Ashlynn Prasad is a colonial settler of Indian descent and is grateful to live on the ancestral and unceded territories of the hən̓q̓əmin̓əm̓ and Sḵwx̱wú7mesh speaking peoples. Ashlynn began her career in archives at the University of California, Santa Cruz, where she worked as an undergraduate archival assistant for four years. She was a 2017-2019 ARL/SAA Mosaic Fellow and graduated with a dual MAS/MLIS from UBC in 2020. She has been the Librarian & Archivist at the Vancouver Maritime Museum since March 2021. Her research interests include the impacts of colonization on diaspora populations and the ways in which the forced destruction of archival records can shape a population’s shared identity.
Tamara N. Rayan
Tamara (Tam) Rayan (they/them)
Archives Assistant at the Art Gallery of Ontario’s E.P. Taylor Library and Archives
Tamara Rayan received their MI in Information Studies from the University of Toronto in 2020 and their MA in Ethnomusicology from the University of Toronto in 2016. In addition to their work at the Art Gallery of Ontario, they are involved with Alternative Toronto, a participatory digital archive, where they guide members of Toronto’s resistance cultures to describe and contextualize their own records. They are a Steering Committee Member of the SAA – Archivists and Archives of Color Section, the moderator of the AAO’s Safe Spaces for BIPOC Archivists series, and have been a moderator and organizer of the ACA BIPOC Forum for the past two years. Their research focuses on how archives can better attend to minority and marginalized groups facing colonialism, forced migration, and political oppression.
Danielle Robichaud (she/her)
Digital Archivist, Special Collections & Archives, University of Waterloo Library
Danielle Robichaud lives and works in Waterloo, Ontario on the Haldimand Tract as a Digital Archivist in Special Collections & Archives at the University of Waterloo Library. Her professional interests include the integration of equity and reconciliation frameworks into archival descriptive practice and coming to terms with digital sunk costs. In 2018, she was awarded the James J. Talman Award by the Archives Association of Ontario for her work related to Wikipedia and the implementation of the Truth and Reconciliation Commission of Canada’s Calls to Action.
Moska Rokay (she/her)
Archivist; Muslims in Canada Archives at the Institute of Islamic Studies, University of Toronto
Moska Rokay is the Archivist of the Muslims in Canada Archives (MiCA) at the Institute of Islamic Studies, University of Toronto. She is an advocate for community-centered, activist archives, especially of diaspora and refugee communities. She completed her Master of Information at the University of Toronto (2019). She currently sits on the Board of Directors of the Archives Association of Ontario (AAO) as Director Without Portfolio.
Elizabeth Shaffer (she/her)
Assistant Professor, UBC School of Information and Executive Director, UBC Residential School History and Dialogue Centre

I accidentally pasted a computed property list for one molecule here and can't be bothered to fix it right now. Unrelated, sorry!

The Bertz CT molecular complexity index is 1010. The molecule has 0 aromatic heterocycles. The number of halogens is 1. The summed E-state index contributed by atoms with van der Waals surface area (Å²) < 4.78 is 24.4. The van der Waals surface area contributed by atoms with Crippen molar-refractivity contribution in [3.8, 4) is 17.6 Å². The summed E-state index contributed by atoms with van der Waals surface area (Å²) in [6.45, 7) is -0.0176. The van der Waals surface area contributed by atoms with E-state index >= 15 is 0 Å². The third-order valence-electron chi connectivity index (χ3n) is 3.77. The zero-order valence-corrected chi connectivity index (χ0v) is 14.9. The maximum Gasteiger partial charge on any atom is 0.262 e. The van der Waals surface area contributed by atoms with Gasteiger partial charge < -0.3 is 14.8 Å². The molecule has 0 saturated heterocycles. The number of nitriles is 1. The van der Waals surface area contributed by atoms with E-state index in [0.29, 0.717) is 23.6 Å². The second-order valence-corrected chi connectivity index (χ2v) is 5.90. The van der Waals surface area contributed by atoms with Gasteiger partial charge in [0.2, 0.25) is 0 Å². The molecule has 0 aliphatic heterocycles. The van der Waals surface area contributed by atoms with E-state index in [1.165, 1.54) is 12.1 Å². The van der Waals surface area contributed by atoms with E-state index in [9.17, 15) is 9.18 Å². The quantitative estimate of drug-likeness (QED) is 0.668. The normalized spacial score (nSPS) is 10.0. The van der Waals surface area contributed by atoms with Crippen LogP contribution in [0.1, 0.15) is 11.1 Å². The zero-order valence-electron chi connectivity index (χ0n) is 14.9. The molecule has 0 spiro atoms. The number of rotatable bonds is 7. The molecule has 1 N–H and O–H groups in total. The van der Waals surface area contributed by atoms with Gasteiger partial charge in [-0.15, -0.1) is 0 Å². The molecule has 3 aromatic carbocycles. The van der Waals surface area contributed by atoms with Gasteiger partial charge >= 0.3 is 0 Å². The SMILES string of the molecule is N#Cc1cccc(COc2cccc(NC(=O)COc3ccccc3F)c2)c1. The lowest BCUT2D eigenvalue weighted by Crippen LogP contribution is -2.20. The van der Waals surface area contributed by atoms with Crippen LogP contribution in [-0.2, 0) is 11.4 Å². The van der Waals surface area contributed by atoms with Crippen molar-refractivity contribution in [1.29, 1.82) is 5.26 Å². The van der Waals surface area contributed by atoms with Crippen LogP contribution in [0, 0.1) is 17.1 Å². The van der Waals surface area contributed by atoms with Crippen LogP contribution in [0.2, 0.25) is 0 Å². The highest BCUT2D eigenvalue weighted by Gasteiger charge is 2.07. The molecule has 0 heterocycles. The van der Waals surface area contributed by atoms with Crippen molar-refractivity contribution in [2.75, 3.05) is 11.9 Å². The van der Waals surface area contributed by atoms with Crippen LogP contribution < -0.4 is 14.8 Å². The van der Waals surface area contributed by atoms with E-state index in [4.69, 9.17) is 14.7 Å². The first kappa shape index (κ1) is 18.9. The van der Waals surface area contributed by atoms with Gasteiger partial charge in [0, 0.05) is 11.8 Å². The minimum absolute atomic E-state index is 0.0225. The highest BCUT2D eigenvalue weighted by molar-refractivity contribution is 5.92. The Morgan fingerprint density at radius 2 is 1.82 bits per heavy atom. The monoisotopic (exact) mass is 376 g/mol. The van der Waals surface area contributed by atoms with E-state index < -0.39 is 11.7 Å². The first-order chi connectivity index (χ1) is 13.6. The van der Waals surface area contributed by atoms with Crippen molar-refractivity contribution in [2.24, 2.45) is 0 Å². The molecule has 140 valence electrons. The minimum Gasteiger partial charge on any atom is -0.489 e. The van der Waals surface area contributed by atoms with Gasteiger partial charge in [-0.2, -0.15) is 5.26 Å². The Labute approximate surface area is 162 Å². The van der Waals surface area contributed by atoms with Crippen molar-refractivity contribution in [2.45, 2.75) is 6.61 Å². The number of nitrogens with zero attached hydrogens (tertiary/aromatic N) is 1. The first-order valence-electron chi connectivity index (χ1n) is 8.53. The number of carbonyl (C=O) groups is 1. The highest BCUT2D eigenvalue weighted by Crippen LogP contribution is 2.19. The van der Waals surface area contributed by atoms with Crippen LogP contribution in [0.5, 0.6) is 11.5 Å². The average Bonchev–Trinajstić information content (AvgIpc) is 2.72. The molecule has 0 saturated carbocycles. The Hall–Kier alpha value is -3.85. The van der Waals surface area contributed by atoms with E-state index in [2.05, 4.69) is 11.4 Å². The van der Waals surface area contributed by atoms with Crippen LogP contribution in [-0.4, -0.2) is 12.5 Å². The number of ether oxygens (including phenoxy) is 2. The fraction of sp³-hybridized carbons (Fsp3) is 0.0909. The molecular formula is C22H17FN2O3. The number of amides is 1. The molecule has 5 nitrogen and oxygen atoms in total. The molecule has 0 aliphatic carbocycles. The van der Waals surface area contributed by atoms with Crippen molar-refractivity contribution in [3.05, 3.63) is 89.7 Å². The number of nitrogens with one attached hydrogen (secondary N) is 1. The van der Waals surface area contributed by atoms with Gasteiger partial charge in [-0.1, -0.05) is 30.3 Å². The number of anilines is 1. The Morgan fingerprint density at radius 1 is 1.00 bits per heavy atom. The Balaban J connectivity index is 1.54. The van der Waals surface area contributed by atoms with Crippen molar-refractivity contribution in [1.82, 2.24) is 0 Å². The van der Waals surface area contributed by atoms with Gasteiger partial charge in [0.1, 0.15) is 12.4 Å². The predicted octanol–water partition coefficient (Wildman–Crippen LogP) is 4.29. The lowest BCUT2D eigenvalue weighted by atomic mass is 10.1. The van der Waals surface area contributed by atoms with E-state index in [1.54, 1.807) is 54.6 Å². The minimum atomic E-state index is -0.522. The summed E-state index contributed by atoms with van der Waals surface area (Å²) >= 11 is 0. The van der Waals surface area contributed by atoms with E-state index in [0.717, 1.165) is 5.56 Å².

Elizabeth Shaffer is an Assistant Professor at the UBC School of Information and the Executive Director at UBC’s Residential School History and Dialogue Centre. Her current work and research focus on critical enquiry into how information policy, practices and systems emerge and evolve in contemporary digital spaces, with particular attention to social justice issues, impacts of colonialism, anti-colonial pedagogies, and collections that document traumatic human events. Prior to UBC, she was Director of Collections at the Vancouver Holocaust Education Centre, overseeing initiatives focusing on the digitization, preservation, and pedagogical use of Holocaust survivor testimonies and collections in support of anti-racism education and exhibition curation on issues of genocide. Her work is predicated on developing systems, spaces and practices grounded in collaborations in the development of dialogical and transparent information practices, research and pedagogy.
Tomoko Shida (she/her)
Archivist, University of Toronto Mississauga Library
Tomoko Shida is a Japanese Canadian settler and former secondary school history teacher. She graduated from UofT’s iSchool in 2020 and currently works as an archivist at the University of Toronto Mississauga Library, Archives and Special Collections.
Anna St. Onge
Anna St. Onge (she/her/they)
Director of Digital Scholarship & Infrastructure, York University Libraries
Anna St. Onge is an archivist at York University who most recently served as Director of Digital Scholarship Infrastructure. She holds a B.A. in History and Celtic Studies and a Masters of Information Studies degree with a specialization in Archival Studies and Book History & Print Culture, both from the University of Toronto. Her current research focuses on archival praxis and reminiscence therapy for PLWD (people living with dementia) and a collaborative archives project with the Ojibwe Cultural Foundation on Manitoulin Island.
Karen Suurtamm (she/her)
Assistant Professor, University of Toronto, Faculty of Information
Karen Suurtamm is a white settler living on the north shore of Rice Lake in Ontario, on the treaty and traditional territory of the Michi Saagiig Anishnaabeg. She is currently an Assistant Professor in the Teaching Stream at the University of Toronto’s Faculty of Information, where she teaches courses in the Archives and Records Management Concentration, including appraisal; arrangement and description; and access, advocacy and outreach. Karen is also a PhD student in Cultural Studies at Trent University, where she is researching documentation of Canada’s federal prison system in archives and other sites of memory. Before returning to academia, Karen worked as an archivist in academic archives for nearly a decade.